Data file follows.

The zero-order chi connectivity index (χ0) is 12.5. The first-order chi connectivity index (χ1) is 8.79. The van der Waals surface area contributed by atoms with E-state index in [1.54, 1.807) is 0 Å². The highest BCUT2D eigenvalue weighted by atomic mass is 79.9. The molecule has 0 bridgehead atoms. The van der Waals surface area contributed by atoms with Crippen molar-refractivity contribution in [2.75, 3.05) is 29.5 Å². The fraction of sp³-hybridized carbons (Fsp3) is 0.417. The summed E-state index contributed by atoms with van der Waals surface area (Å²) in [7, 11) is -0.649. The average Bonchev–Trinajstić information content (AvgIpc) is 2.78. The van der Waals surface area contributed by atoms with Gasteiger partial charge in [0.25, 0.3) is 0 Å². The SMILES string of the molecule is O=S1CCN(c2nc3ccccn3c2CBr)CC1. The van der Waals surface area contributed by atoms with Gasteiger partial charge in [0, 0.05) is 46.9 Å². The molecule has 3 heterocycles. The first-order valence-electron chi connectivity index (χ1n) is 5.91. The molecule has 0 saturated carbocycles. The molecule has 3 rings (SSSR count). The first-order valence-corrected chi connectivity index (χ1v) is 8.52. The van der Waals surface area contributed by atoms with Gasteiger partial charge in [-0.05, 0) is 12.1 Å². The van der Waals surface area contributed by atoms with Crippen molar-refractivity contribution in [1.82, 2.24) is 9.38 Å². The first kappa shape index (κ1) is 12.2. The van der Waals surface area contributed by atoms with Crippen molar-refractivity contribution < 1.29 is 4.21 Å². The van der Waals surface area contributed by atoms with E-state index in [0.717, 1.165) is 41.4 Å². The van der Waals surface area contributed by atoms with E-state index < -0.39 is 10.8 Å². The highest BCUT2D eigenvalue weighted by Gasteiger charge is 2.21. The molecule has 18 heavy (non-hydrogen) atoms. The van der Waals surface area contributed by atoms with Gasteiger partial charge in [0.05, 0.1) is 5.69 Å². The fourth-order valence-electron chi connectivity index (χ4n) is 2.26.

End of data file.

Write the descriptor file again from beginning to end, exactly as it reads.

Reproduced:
The zero-order chi connectivity index (χ0) is 12.5. The first-order chi connectivity index (χ1) is 8.79. The van der Waals surface area contributed by atoms with E-state index in [1.54, 1.807) is 0 Å². The highest BCUT2D eigenvalue weighted by atomic mass is 79.9. The molecule has 0 bridgehead atoms. The van der Waals surface area contributed by atoms with Crippen molar-refractivity contribution in [2.75, 3.05) is 29.5 Å². The fraction of sp³-hybridized carbons (Fsp3) is 0.417. The summed E-state index contributed by atoms with van der Waals surface area (Å²) in [7, 11) is -0.649. The average Bonchev–Trinajstić information content (AvgIpc) is 2.78. The van der Waals surface area contributed by atoms with Gasteiger partial charge in [0.25, 0.3) is 0 Å². The SMILES string of the molecule is O=S1CCN(c2nc3ccccn3c2CBr)CC1. The van der Waals surface area contributed by atoms with Gasteiger partial charge in [0, 0.05) is 46.9 Å². The molecule has 3 heterocycles. The first-order valence-electron chi connectivity index (χ1n) is 5.91. The molecule has 0 saturated carbocycles. The molecule has 3 rings (SSSR count). The first-order valence-corrected chi connectivity index (χ1v) is 8.52. The van der Waals surface area contributed by atoms with Gasteiger partial charge in [-0.05, 0) is 12.1 Å². The van der Waals surface area contributed by atoms with Crippen molar-refractivity contribution in [1.82, 2.24) is 9.38 Å². The first kappa shape index (κ1) is 12.2. The van der Waals surface area contributed by atoms with Crippen molar-refractivity contribution < 1.29 is 4.21 Å². The van der Waals surface area contributed by atoms with E-state index in [0.717, 1.165) is 41.4 Å². The van der Waals surface area contributed by atoms with E-state index < -0.39 is 10.8 Å². The highest BCUT2D eigenvalue weighted by Gasteiger charge is 2.21. The molecule has 18 heavy (non-hydrogen) atoms. The van der Waals surface area contributed by atoms with Gasteiger partial charge in [0.05, 0.1) is 5.69 Å². The fourth-order valence-electron chi connectivity index (χ4n) is 2.26.